The Commission on Chicago Landmarks has approved the final landmark status for the Puerto Rican flag markers along W Division Street in Humboldt Park. Located on the east and west extents of what is known as Paseo Boricua, considered the most-densely commercialized Puerto Rican business district in the US, the flags serve as a visual reminder of the area’s heritage in the recent decades. Originally proposed by community leaders, the markers found at the intersections with N Mozart Street and N Artesian Avenue were designed by local firm DeStefano & Partners, and were unveiled to the public on Three Kings day in 1995.
Humboldt Park wasn’t always the hub of Latino culture it is commonly known as now. Originally it was settled by Europeans and predominantly central Europeans by the time it was integrated into the city in 1869. But in the 1960 through the 1980s, the White Flight movement and those remaining in the city pushed out the Puerto Rican enclave from Lincoln Park to Humboldt Park, the area soon became the main home for those resettling from the lakefront and has thrived since. The architect developed the idea after walking through the neighborhood and seeing the pride behind the flag, it also originally included over 70 planters designed to represent various cities on the island and laser-cut metal light post banners.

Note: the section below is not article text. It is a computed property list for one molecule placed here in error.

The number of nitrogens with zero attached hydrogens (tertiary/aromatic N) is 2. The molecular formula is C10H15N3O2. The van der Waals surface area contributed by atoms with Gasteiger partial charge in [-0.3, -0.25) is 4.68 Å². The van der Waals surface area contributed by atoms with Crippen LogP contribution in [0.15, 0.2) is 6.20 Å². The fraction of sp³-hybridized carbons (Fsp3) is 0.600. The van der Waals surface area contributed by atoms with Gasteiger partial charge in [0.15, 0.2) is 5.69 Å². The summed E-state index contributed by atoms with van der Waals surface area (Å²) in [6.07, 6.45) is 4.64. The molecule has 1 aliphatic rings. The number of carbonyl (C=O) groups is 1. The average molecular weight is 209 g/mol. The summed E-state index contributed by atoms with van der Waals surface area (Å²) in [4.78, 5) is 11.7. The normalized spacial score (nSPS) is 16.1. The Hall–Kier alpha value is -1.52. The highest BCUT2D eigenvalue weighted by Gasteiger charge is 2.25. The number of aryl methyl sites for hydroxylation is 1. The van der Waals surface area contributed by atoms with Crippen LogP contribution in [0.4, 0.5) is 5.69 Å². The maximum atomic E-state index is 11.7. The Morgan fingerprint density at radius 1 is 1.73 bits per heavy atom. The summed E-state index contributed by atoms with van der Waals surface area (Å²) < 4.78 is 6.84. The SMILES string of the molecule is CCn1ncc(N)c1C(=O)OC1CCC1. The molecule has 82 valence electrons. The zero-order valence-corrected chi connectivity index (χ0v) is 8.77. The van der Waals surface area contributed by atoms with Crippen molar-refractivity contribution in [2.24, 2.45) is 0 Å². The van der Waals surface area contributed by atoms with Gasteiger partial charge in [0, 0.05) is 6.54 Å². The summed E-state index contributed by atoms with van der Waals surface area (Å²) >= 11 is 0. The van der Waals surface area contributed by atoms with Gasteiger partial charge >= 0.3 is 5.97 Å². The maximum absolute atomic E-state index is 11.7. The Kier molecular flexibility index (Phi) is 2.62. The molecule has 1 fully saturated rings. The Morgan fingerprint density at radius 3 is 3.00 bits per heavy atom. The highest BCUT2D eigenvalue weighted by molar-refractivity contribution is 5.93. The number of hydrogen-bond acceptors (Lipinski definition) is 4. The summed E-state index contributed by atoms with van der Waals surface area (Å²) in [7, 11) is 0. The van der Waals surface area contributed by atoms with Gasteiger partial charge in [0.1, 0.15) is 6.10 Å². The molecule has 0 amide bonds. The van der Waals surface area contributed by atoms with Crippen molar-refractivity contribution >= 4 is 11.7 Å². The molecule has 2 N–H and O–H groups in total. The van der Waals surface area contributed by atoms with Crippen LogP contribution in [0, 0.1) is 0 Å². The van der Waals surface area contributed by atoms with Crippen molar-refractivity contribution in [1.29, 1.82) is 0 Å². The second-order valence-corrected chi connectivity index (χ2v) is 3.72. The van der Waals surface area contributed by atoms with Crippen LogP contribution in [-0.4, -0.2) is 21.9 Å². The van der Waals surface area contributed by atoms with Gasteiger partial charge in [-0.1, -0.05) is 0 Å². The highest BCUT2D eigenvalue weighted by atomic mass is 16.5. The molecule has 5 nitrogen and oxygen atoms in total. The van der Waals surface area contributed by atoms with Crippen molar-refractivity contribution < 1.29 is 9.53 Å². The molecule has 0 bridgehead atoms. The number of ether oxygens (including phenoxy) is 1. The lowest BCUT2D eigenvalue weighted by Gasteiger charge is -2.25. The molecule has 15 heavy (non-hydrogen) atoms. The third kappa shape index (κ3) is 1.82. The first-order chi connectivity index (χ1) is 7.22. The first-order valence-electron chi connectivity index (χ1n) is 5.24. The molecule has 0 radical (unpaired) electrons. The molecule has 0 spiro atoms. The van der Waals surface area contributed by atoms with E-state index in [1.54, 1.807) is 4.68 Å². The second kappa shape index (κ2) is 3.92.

Although only the 45-ton, 56-foot-tall flags remain, they represent an engineering feat as they are the largest non-cloth flags in the world. The double-lattice steel tube structures sit on 70-ton concrete foundations, and are meant to last 500 years while withstanding wind speeds of up to 77 miles per hour, fabricated by the Chicago Ornamental Iron Company. Because of all of this, the icons meet at least three of the necessary criteria for the designation including;
- Criteria 1: Value as an Example of City, State, or National Heritage
- Criteria 4: Exemplary Architecture
- Criteria 7: Unique or Distinctive Visual Feature
- Integrity Criteria: Proposed Landmark Must be Preserved
Further details on how they meet each of the above along with the complete final report can be found here.
While this approval marks a big step forward in the long-term preservation of the monuments, the final designation will still need to go through City Council before being fully established. However it also demonstrates the need for dialogue on displacement and the importance of Chicago’s cultural neighborhoods with the looming cloud of gentrification being seen in the likes of Pilsen, Chinatown, and Humboldt Park itself with the Latino population, who helped re-establish the area, now dwindling.